A Life Pixelated is a book blog run by a nineteen-year-old college student and avid reader named Rhee. She is strangely writing in third-person about herself and would love to let you know that everything that involves reading and writing is something that she wants to be a part of. In fact, she is majoring in English just so that she gets more of a chance to love the creativeness of such a language.
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31 March, 2012 at 08:36 | By: Rhee
Author: J. Meyers
Published: January 31st, 2012
Source: Received from Author
Summary: Twins Sera and Luke Raine have a well-kept secret—she heals with a touch of her hand, he sees the future. All their lives they’ve helped those in need on the sly. They’ve always thought of their abilities as being a gift.
Then Luke has a vision that Sera is killed. That gift they’ve always cherished begins to feel an awful lot like a curse. Because the thing about Luke’s ability? He’s always right. And he can’t do anything about it.
Review: So, this book was requested by the author to us (sorry it took so long! Reading is such a challenge lately, I need to kick it into high gear). I read it, and I have to say, overall, I was very pleased.
This plot has definite twists and turns, so this review might be vague… I fear giving away too many spoilers that make the book interesting!
First of all, the beginning gets your attention right away. The relationships are established, and the reader isn’t confused about who’s who or what’s what. That is one thing that is good about the narration: it’s clear, most of the time. I have to say in the beginning, I was kind of irked that the summary focused around the twins, but the book is a lot about Sera (even if they are the children of the prophecy, she undoubtedly takes a main spot in the beginning).
There are some things that feel forced about the novel. Some of the banter feels, I know this is dumb to say when reading but I think we all know the difference, scripted. Forced. And there were some flaws in the third person POV; while I adored that it switched from character to character, there were some problems with being told from the character’s point of view and a narrator’s. For example, it was in Marc’s narration: the use of “man” before sentences (like, “Man, she was hot.”) Except… it’d go on as if he wasn’t thinking the thought directly. I know, it’s weird! But it irked me in some parts.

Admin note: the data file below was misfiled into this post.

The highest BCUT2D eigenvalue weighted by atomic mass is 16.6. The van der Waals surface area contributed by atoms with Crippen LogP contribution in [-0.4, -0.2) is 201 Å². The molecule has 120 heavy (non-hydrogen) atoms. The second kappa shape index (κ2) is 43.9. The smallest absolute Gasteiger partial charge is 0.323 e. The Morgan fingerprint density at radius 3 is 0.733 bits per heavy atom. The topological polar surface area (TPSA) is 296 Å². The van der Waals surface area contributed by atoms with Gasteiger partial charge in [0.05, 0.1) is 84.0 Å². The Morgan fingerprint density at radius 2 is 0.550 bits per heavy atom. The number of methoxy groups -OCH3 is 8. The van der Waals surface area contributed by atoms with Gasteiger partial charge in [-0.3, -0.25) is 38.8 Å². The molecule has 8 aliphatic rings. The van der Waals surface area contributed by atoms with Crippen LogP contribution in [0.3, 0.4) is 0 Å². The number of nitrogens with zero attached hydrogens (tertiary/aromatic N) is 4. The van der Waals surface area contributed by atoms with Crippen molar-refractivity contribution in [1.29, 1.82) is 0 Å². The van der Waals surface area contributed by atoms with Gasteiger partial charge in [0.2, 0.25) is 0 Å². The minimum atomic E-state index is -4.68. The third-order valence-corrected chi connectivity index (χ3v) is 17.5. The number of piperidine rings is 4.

I must say, though. The details are all there for the plot line: nothing is missed, and the reader can easily get a clear picture of each character and even the setting. There are little details that are added, that are usually forgotten in writing, and it makes everything jump off of the page a bit more. I especially liked the detail for their little coffee shop.
Enough about the writing though! What about the plot?
At first, I was intrigued, although only slightly. Twins with special powers and a prophecy… not the most unique thing ever. Except, the rest of the plot that comes to life as you read, is a wonderful twist on a plot line fantasy readers are relatively familiar with. I love the concept of the mark to show when they’re in danger and not (a clever little trick, you elves!) and I love so many other things in the books. I just hate that every detail, from the beginning, is imperative to not ruining the plot (I will say, though, the main antagonist woman reminded me much of Cinder’s Lunar Queen! Scary brilliant, both characters)!
I didn’t enjoy, however, the bit of the plot that is kind of pointed out by Jonas: that the twins do the very minimum to hide their powers, and no one in their town notices! I don’t know about you, but if half that stuff went down around me, I’d know something was up.
Ah. It’s really hard to talk about the plot, other than the basics: I do believe it flows, and the book is well-constructed and definitely thought out. I recommend this book for a good YA read. The main characters don’t get on your nerves too much, details are brilliantly written into the story, and the flaws aren’t that bad in light of the story that you get to enjoy.
Rating: ★★★ 3.5/5 Stars
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